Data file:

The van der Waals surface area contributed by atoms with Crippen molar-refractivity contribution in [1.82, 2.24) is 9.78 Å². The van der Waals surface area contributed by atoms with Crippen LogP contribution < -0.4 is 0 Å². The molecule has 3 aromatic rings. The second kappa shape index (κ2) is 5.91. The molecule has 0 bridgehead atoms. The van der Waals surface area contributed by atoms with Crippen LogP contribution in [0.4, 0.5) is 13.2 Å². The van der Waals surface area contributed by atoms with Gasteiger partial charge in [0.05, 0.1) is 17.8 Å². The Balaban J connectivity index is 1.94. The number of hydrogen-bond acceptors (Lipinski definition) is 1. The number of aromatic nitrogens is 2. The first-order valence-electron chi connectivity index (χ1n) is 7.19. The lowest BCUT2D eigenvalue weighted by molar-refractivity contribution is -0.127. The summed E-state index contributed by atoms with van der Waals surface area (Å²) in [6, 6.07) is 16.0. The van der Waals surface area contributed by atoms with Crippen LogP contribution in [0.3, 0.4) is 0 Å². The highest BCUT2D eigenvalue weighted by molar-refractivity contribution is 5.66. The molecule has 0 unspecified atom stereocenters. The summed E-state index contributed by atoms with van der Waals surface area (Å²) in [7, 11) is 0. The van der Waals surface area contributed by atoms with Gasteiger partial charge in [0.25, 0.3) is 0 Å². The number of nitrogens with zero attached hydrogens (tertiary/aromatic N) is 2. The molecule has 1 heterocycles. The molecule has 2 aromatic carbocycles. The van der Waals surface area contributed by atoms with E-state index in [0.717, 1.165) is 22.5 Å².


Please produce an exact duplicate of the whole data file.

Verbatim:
The van der Waals surface area contributed by atoms with Crippen molar-refractivity contribution in [1.82, 2.24) is 9.78 Å². The van der Waals surface area contributed by atoms with Crippen LogP contribution < -0.4 is 0 Å². The molecule has 3 aromatic rings. The second kappa shape index (κ2) is 5.91. The molecule has 0 bridgehead atoms. The van der Waals surface area contributed by atoms with Crippen LogP contribution in [0.4, 0.5) is 13.2 Å². The van der Waals surface area contributed by atoms with Gasteiger partial charge in [0.05, 0.1) is 17.8 Å². The Balaban J connectivity index is 1.94. The number of hydrogen-bond acceptors (Lipinski definition) is 1. The number of aromatic nitrogens is 2. The first-order valence-electron chi connectivity index (χ1n) is 7.19. The lowest BCUT2D eigenvalue weighted by molar-refractivity contribution is -0.127. The summed E-state index contributed by atoms with van der Waals surface area (Å²) in [6, 6.07) is 16.0. The van der Waals surface area contributed by atoms with Crippen LogP contribution in [0.3, 0.4) is 0 Å². The highest BCUT2D eigenvalue weighted by molar-refractivity contribution is 5.66. The molecule has 0 unspecified atom stereocenters. The summed E-state index contributed by atoms with van der Waals surface area (Å²) in [7, 11) is 0. The van der Waals surface area contributed by atoms with Gasteiger partial charge in [0.25, 0.3) is 0 Å². The number of nitrogens with zero attached hydrogens (tertiary/aromatic N) is 2. The molecule has 1 heterocycles. The molecule has 2 aromatic carbocycles. The van der Waals surface area contributed by atoms with E-state index in [0.717, 1.165) is 22.5 Å².